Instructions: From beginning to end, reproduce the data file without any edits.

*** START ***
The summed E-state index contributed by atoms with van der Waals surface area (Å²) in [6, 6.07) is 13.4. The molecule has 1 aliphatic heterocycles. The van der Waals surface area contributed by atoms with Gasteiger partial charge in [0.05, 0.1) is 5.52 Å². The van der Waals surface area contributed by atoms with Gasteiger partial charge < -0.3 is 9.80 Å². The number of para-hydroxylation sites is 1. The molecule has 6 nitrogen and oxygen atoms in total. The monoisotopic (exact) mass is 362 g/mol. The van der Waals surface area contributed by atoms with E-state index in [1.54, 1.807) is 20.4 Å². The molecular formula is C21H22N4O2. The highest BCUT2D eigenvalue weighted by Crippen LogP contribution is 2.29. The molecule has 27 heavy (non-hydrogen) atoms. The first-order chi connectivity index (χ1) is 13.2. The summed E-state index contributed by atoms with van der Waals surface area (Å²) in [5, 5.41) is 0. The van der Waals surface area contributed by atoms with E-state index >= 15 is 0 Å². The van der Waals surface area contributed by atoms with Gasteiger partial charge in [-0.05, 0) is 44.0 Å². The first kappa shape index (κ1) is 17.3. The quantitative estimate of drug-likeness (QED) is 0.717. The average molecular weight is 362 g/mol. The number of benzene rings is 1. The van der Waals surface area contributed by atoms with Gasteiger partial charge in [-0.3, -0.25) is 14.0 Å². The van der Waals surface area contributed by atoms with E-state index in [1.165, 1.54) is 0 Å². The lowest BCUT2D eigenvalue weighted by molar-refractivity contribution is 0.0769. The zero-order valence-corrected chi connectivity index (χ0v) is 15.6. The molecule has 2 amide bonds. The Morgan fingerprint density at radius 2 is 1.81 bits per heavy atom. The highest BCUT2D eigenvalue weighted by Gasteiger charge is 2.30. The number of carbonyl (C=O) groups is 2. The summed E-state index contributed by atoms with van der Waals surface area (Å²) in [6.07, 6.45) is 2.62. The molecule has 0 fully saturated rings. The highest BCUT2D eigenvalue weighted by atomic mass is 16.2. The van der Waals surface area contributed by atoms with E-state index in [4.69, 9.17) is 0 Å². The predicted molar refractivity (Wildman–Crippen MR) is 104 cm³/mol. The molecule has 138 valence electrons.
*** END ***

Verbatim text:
The summed E-state index contributed by atoms with van der Waals surface area (Å²) in [6, 6.07) is 13.4. The molecule has 1 aliphatic heterocycles. The van der Waals surface area contributed by atoms with Gasteiger partial charge in [0.05, 0.1) is 5.52 Å². The van der Waals surface area contributed by atoms with Gasteiger partial charge < -0.3 is 9.80 Å². The number of para-hydroxylation sites is 1. The molecule has 6 nitrogen and oxygen atoms in total. The monoisotopic (exact) mass is 362 g/mol. The van der Waals surface area contributed by atoms with E-state index in [1.54, 1.807) is 20.4 Å². The molecular formula is C21H22N4O2. The highest BCUT2D eigenvalue weighted by Crippen LogP contribution is 2.29. The molecule has 27 heavy (non-hydrogen) atoms. The first-order chi connectivity index (χ1) is 13.2. The summed E-state index contributed by atoms with van der Waals surface area (Å²) in [5, 5.41) is 0. The van der Waals surface area contributed by atoms with E-state index >= 15 is 0 Å². The van der Waals surface area contributed by atoms with Gasteiger partial charge in [-0.05, 0) is 44.0 Å². The first kappa shape index (κ1) is 17.3. The quantitative estimate of drug-likeness (QED) is 0.717. The average molecular weight is 362 g/mol. The number of benzene rings is 1. The van der Waals surface area contributed by atoms with Gasteiger partial charge in [-0.3, -0.25) is 14.0 Å². The van der Waals surface area contributed by atoms with E-state index in [1.165, 1.54) is 0 Å². The lowest BCUT2D eigenvalue weighted by molar-refractivity contribution is 0.0769. The zero-order valence-corrected chi connectivity index (χ0v) is 15.6. The molecule has 2 amide bonds. The Morgan fingerprint density at radius 2 is 1.81 bits per heavy atom. The highest BCUT2D eigenvalue weighted by Gasteiger charge is 2.30. The number of carbonyl (C=O) groups is 2. The summed E-state index contributed by atoms with van der Waals surface area (Å²) in [6.07, 6.45) is 2.62. The molecule has 0 fully saturated rings. The highest BCUT2D eigenvalue weighted by atomic mass is 16.2. The van der Waals surface area contributed by atoms with E-state index in [4.69, 9.17) is 0 Å². The predicted molar refractivity (Wildman–Crippen MR) is 104 cm³/mol. The molecule has 138 valence electrons.